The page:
Dr. Alois Alzheimer. Image courtesy of https://commons.wikimedia.org/wiki/File:Alois_Alzheimer_003.jpg

In 1906, a woman was discovered presenting with memory loss, confusion and personality changes, however a cause of these symptoms could not be diagnosed. After her death Dr. Alois Alzheimer observed abnormal changes in her brain, these abnormal changes are now known to be neurofibrillary tangles and amyloid plaques, and are thought to be the cause of Alzheimer's Disease.


Alzheimer's Disease is a degenerative disorder of the brain; in time more parts of the brain become damaged and the disease worsens. It is the most common form of dementia, affecting over 465,000 people in the UK. Dementia describes a number of conditions that change the way the brain works. Alzheimer's Disease is characterised by losing the ability to learn new information and to recall previous knowledge. It is most commonly found in over 60 year old's, affecting 50% of people over the age of 85. However, there are cases where genetic mutations can cause an earlier onset of the disease. Alzheimer's Disease progresses dramatically taking over the patients mind, their control of bodily functions and eventually their life. Alzheimer's Disease is always fatal.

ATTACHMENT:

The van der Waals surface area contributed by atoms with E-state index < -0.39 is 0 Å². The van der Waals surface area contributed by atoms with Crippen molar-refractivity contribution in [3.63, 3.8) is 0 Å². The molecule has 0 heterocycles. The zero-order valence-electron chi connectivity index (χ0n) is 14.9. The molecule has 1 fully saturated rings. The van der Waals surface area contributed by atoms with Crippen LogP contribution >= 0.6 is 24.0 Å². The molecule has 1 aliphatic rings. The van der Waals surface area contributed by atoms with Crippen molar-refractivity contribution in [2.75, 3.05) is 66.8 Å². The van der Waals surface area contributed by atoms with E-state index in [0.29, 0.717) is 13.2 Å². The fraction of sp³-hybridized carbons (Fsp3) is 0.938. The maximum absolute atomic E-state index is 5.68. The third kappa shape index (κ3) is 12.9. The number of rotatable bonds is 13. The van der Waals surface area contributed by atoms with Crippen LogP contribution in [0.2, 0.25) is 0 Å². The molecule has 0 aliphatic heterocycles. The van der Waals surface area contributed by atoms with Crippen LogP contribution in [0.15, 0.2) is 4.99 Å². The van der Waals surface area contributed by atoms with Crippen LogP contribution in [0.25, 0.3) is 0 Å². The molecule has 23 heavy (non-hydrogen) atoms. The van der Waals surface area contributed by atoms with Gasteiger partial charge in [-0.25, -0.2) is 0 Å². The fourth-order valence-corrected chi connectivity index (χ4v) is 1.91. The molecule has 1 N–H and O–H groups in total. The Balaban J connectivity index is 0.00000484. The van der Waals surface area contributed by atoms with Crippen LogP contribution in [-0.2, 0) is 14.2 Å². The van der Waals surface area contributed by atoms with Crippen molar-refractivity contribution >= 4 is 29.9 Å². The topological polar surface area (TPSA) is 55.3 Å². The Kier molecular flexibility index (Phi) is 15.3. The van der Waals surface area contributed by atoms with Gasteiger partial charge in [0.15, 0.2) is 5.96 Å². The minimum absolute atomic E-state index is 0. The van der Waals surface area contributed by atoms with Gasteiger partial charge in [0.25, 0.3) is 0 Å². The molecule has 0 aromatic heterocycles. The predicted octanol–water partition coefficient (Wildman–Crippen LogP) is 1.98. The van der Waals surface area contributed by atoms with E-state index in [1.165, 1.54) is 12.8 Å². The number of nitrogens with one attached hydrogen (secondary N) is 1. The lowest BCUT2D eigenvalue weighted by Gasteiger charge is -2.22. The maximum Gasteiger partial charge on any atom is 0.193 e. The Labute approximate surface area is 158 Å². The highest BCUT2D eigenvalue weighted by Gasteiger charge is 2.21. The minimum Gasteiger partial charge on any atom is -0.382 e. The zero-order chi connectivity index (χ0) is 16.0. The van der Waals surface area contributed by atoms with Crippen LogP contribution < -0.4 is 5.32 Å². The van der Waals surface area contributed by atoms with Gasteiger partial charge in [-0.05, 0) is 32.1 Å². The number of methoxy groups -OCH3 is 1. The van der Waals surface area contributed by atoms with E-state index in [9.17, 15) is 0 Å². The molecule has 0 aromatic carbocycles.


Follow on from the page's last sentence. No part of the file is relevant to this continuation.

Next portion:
Symptoms of the disease include confusion, memory loss and language breakdown, with the severity of the symptoms progressing over time. As the disease progresses patients need more help and support, eventually needing care with every aspect of their lives. There are common symptoms of the disease but every patient is different, symptoms varying from individual to individual.


Currently, there is no cure for Alzheimer's Disease. However, there is ongoing research into what causes the disease and the possible treatments to cure it. It is believed that changes to the brain occur 10-20 years before the first symptoms of the disease are shown, but it is still unknown why these original abnormalities form.


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